As I write this, Johnny Cash at Folsom Prison spins on the record player, filling my living room with the driving, train-like rhythms of one of America’s greatest storytellers. Originally released in 1968, it’s one of the dozen vintage Cash albums we inherited when a friend from our small working-class community moved to be closer to her children.

Moments into the eponymous “Folsom Prison Blues,” a lyric catches my attention:

When I was just a baby my mama told me, “Son,
Always be a good boy, don't ever play with guns.”
But I shot a man in Reno just to watch him die
When I hear that whistle blowing, I hang my head and cry.

And there it is: a voice from the past describing the past few weeks of horror in the United States. From Buffalo, New York, to Uvalde, Texas, to Highland Park, Illinois, we are once again grappling to understand what has become an all-too-common atrocity: senseless mass shootings by disaffected, violent young men.

As a mother to a 16-going-on-37-year-old son, I think a lot about the state of manhood in American society and the evangelical church. Much has been made of the excesses of John Wayne masculinity, but I wonder if it’s time for a conversation about Johnny Cash masculinity.

While The Duke is synonymous with true grit, masculine bravado, and dominance, The Man in Black offers an alternative vision—and perhaps a way forward in these deeply fragmented times.

Cash’s roots ran deep in the American South, and themes of poverty, religion, and all things Americana informed his music. His biggest hits include sentimental ballads about riding the rails, the mythical Wild West, and hard-working, hard-living men who miss their mamas.

But while Cash celebrated a kind of rugged masculinity, he was also a deeply-flawed man. His life was marked by infidelity, alcoholism, and drug abuse. He was no pastor.

And yet, Cash had a singular advantage—something the current rhetoric around masculinity misses. He knew he was a deeply flawed man. He knew he was a man in need of grace. So while he sang about the temptations that are common to all, he didn’t justify or excuse his own participation. Instead, his discography rings with confession, grief, and cries for redemption.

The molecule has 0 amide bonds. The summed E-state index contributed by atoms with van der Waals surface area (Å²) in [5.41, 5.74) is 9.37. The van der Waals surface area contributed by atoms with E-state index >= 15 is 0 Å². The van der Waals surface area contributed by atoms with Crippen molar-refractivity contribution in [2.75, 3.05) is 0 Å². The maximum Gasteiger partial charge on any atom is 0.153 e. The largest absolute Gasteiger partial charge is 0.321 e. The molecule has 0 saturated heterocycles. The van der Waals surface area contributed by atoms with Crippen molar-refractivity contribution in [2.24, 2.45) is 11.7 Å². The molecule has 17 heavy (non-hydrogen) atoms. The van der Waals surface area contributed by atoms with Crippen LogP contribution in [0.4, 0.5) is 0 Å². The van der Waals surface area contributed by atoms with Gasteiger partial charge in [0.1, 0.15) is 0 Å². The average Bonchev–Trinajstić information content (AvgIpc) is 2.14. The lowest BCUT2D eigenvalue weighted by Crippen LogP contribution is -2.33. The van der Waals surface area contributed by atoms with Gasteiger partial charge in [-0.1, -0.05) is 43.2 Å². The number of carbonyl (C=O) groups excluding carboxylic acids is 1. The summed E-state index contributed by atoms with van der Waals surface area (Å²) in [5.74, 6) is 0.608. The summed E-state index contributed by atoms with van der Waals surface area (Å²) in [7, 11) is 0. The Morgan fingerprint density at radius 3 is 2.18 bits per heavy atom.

In the aforementioned “Folsom Prison Blues,” the narrator speaks of his criminal sentence as just and good. He confesses, “I know I had it coming, I know I can’t be free.” And just listen to Cash sing Kris Kristofferson’s “Sunday Morning Coming Down,” a song about the spiritual alienation and deep loneliness of hard living, and try not cry.

Cash’s vision of masculinity is not a clean, controlled manhood. It is not even moral by classic definitions, but it holds the seeds of virtue because it is humble and self-aware. With King David, another broken poet-warrior of a man, Cash sings in so many words: “I know my transgressions, and my sin is always before me” (Ps. 51:3).

This juxtaposition of a rough-around-the-edges manhood that is also deeply humble challenges what David French terms “The New Right’s Strange and Dangerous Cult of Toughness.”

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In a recent essay at The Dispatch, French notes that “The debate [around masculinity] is corrupted by politics, with different versions of masculinity now so thoroughly identified as Red or Blue that you can quite often guess how a man votes by the clothes he wears, the vehicle he drives, and the way he describes what it means to be a man.”